The brain MRI did not reveal any abnormalities affecting the ipsilateral grey or white matter, but the EEG recording showed paroxysmal, slow, polymorphic, sharp activity of 4-5 Hz frequency, localized in the right temporal region.

The patient was treated with amitryptiline 25 mg.

Discussion

Progressive facial hemiatrophy (or PRS) and localized scleroderma ‘en coup de sabre’ are rare pathological entities of uncertain etiology, with a heterogenic spectrum of associated neurological complications.

The origin of PRS varies from face or body trauma [2, 7], especially in childhood onset disease [8], alteration of the sympathetic ganglion or trigeminal nerve [9], infections including Borrelia burgdorferi [2, 10, 11], to autoimmune mechanisms. The latter is supported by the coexistence of PRS with other autoimmune disorders, such as thyroid disease, vitiligo, rheumatoid arthritis, ankylosing spondylitis and lupus erythematosus [1, 12] and by the elevated titers of one or more autoantibodies [13].

We present a case of a 38-year-old woman suffering from headaches with unusual characteristics regarding her age, with a known history of localized scleroderma and newly revealed progressive facial hemiatrophy. According to reports, females have a higher prevalence of both PRS and morphea with initial presentation in early childhood [14], but late onset, as in our case, is also described. The patient had left facial hemiatrophy with forehead involvement (‘en coup de sabre’) and left hemimasticatory spasms, which affect approximately one third of PRS patients [2]. Headache, the most frequent neurological presentation, was the reason of her referral to the neurological department. This is consistent with the general view that localized scleroderma predates the neurological symptoms by several years [13]. Although MRI did not reveal any structural brain lesions [15], her EEG findings had contralateral abnormal activity, without a clinical presentation of epilepsy.

The relationship between linear scleroderma and progressive facial hemiatrophy is not yet clearly understood. Although there are different diagnostic criteria based on distinct clinical and histopathological findings related to the different pathophysiological mechanisms attributed to these two entities [16], there are many reports about their coexistence and their common extracutaneous features. Sommer et al. [17] reported that 42% of the patients with PRS had also ‘en coup de sabre’ lesions. Blaszczyk et al. [6] also stress the close relationship of morphea and PRS based on their mutual central nervous system involvement. The same conclusion was drawn by Kister et al. [13]. Tollefson and Witman [4] confirmed these results, and they also reported that 36.6% of patients with linear scleroderma also had PRS. It was also described that biopsy specimens from PRS patients who did not have cutaneous sclerosis showed findings consistent with morphea.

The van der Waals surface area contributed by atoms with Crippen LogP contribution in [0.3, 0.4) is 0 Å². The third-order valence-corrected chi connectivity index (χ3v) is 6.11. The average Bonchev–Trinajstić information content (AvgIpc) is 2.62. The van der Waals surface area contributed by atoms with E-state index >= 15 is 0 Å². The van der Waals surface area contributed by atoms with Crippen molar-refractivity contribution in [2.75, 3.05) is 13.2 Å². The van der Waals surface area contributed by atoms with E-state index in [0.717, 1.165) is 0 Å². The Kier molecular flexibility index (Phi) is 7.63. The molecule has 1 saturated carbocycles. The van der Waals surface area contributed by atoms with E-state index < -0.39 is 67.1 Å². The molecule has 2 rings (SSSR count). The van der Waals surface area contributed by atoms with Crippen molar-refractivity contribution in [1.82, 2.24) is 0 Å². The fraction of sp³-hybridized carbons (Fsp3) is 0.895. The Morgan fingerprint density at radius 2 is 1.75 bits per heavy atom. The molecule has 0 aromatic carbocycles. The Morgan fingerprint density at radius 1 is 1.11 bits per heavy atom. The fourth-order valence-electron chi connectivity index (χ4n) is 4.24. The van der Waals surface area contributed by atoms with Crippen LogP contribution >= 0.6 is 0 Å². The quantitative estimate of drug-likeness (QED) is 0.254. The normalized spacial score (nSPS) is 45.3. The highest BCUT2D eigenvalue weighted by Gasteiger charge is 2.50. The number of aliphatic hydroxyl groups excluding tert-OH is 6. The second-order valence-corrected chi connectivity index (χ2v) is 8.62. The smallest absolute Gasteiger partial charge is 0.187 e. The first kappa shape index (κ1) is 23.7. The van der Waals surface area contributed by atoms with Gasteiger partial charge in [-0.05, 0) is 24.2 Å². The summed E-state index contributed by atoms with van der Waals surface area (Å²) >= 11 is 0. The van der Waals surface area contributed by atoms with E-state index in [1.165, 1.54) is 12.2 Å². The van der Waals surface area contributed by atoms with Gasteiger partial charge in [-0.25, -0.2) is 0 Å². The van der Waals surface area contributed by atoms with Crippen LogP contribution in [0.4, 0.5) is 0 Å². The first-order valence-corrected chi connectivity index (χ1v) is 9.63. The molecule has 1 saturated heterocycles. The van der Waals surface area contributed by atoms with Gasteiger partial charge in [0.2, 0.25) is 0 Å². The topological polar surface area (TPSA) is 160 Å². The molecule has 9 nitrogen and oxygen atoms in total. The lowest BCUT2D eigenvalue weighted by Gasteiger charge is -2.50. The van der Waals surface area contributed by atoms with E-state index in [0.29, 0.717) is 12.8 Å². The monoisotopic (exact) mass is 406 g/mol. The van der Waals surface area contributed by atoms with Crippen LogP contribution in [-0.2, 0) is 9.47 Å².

Migraine and trigeminal neuralgia are the commonest neurological features of PRS with a frequency reaching 52% [1, 2]. There are reports associating these neurological symptoms with peripheral sympathetic nervous system or trigeminal nerve abnormalities [11, 12] and others support the presence of vascular dysgenesis [18,19,20].

PRS is generally considered as a self-limited disease and the need for treatment arises from the coexistence of localized scleroderma or other autoimmune disorders. In case of localized scleroderma, methotrexate and corticosteroids are the treatment of choice, while other immunosuppressant agents like cyclophosphamide, cyclosporine, D-penicillamine and hydroxychloroquine are used when more aggressive therapy is required [4, 21]. Reconstructive surgery, which includes fat injections, silicon implants, dermis-fat grafts, galeal flaps and bone and cartilage grafts, is beneficial in the cases of disfiguring facial atrophy [7, 22, 23].

In conclusion, linear scleroderma and progressive facial hemiatrophy are closely related forms of cranial facial scleroderma with common neurological manifestations, but their sole existence in some cases and their different histopathological characteristics and treatment approach make the definite thesis of disease overlapping still part of a continuous debate.

References

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Articles from Case Reports in Neurology are provided here courtesy of Karger Publishers